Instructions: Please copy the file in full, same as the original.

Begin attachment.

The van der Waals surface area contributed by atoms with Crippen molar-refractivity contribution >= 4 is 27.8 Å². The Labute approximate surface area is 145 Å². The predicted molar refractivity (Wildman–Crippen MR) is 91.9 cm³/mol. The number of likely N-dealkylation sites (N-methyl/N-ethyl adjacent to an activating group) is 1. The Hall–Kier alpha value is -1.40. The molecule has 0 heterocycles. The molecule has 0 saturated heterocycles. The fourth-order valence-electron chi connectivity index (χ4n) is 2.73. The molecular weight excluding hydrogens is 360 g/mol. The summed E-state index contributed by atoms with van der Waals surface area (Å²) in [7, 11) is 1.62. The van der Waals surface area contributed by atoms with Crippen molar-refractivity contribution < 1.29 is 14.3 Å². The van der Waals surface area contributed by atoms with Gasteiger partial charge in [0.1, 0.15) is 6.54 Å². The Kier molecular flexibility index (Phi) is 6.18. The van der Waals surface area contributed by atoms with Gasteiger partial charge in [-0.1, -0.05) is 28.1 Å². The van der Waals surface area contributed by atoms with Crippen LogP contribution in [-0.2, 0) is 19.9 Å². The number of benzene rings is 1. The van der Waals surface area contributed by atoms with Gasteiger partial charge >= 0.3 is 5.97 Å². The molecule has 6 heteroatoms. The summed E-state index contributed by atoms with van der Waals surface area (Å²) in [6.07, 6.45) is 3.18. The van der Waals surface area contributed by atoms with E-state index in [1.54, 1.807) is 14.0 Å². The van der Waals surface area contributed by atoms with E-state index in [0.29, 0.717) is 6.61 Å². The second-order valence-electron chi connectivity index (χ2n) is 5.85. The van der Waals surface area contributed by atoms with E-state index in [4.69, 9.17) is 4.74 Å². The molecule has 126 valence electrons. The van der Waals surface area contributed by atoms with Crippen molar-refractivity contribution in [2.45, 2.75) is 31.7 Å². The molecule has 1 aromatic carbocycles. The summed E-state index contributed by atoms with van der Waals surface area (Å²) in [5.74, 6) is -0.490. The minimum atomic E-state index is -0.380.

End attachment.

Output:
The van der Waals surface area contributed by atoms with Crippen molar-refractivity contribution >= 4 is 27.8 Å². The Labute approximate surface area is 145 Å². The predicted molar refractivity (Wildman–Crippen MR) is 91.9 cm³/mol. The number of likely N-dealkylation sites (N-methyl/N-ethyl adjacent to an activating group) is 1. The Hall–Kier alpha value is -1.40. The molecule has 0 heterocycles. The molecule has 0 saturated heterocycles. The fourth-order valence-electron chi connectivity index (χ4n) is 2.73. The molecular weight excluding hydrogens is 360 g/mol. The summed E-state index contributed by atoms with van der Waals surface area (Å²) in [7, 11) is 1.62. The van der Waals surface area contributed by atoms with Crippen molar-refractivity contribution < 1.29 is 14.3 Å². The van der Waals surface area contributed by atoms with Gasteiger partial charge in [0.1, 0.15) is 6.54 Å². The Kier molecular flexibility index (Phi) is 6.18. The van der Waals surface area contributed by atoms with Gasteiger partial charge in [-0.1, -0.05) is 28.1 Å². The van der Waals surface area contributed by atoms with Crippen LogP contribution in [-0.2, 0) is 19.9 Å². The number of benzene rings is 1. The van der Waals surface area contributed by atoms with Gasteiger partial charge >= 0.3 is 5.97 Å². The molecule has 6 heteroatoms. The summed E-state index contributed by atoms with van der Waals surface area (Å²) in [6.07, 6.45) is 3.18. The van der Waals surface area contributed by atoms with E-state index in [1.54, 1.807) is 14.0 Å². The van der Waals surface area contributed by atoms with E-state index in [0.29, 0.717) is 6.61 Å². The second-order valence-electron chi connectivity index (χ2n) is 5.85. The van der Waals surface area contributed by atoms with E-state index in [4.69, 9.17) is 4.74 Å². The molecule has 126 valence electrons. The van der Waals surface area contributed by atoms with Crippen molar-refractivity contribution in [2.45, 2.75) is 31.7 Å². The molecule has 1 aromatic carbocycles. The summed E-state index contributed by atoms with van der Waals surface area (Å²) in [5.74, 6) is -0.490. The minimum atomic E-state index is -0.380.